When you’re planning your estate, it’s absolutely essential that you have a last will and testament. After determining what steps you need to take to plan your estate, your lawyer can recommend either a trust-based or a will-based plan for you. Depending on which you choose, your last will is going to serve a different role. In this guide, you’ll learn about wills, trust-based and will-based plans.
In a will-based plan, the last will serves to tell who gets what after you pass away, and when they get it. For will-based estate planning, your last will covers four main parts:
• Who is in power over your estate as your executor or personal representative
In trust-based plans, the revocable living trust that you provide covers the same four main points that we just listed, but the person in charge of your estate after you die is called an administrative or a successor trustee. Even in these cases, you will still need to have a last will and testament because you’ll need to fund your trust so that it will be in place after you die.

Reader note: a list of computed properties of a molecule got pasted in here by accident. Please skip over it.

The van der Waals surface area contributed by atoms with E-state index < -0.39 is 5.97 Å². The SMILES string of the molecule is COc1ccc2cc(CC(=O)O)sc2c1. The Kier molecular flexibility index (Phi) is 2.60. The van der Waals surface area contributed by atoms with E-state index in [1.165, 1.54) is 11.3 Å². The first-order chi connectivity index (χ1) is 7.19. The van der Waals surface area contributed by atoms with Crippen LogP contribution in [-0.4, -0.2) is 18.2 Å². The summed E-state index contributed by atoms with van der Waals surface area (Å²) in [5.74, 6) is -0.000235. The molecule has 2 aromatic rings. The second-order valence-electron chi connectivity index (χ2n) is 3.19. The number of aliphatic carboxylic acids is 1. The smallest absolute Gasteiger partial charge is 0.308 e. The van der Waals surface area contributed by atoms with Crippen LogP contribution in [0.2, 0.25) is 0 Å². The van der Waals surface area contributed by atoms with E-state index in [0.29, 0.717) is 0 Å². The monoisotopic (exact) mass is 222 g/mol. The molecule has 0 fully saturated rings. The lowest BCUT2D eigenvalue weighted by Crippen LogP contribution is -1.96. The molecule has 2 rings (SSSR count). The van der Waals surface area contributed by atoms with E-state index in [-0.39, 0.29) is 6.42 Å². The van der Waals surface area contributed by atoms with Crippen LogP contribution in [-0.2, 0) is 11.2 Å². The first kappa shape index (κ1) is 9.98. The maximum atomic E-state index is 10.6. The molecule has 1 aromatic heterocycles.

If you fail to put ALL of your assets into the trust, the last will can catch what you forgot. In those cases, the testament is a “pour over” will, which means that it allows the asset to enter the trust through probate court. A pour over will only covers two points: Who is in charge of your unfunded estate portion after you die, and what rights they’ll have. If you have children, the will also provides for who will take them after your death.
Will based and trust-based plans have a few minor differences, but the intent of both is largely the same. Whichever plan you choose, it is meant to outline what you want to happen to your assets and your children after you pass on. Careful estate planning, consultation with a lawyer, and frank talks with your family is the best way to make sure that your wishes are carried out.
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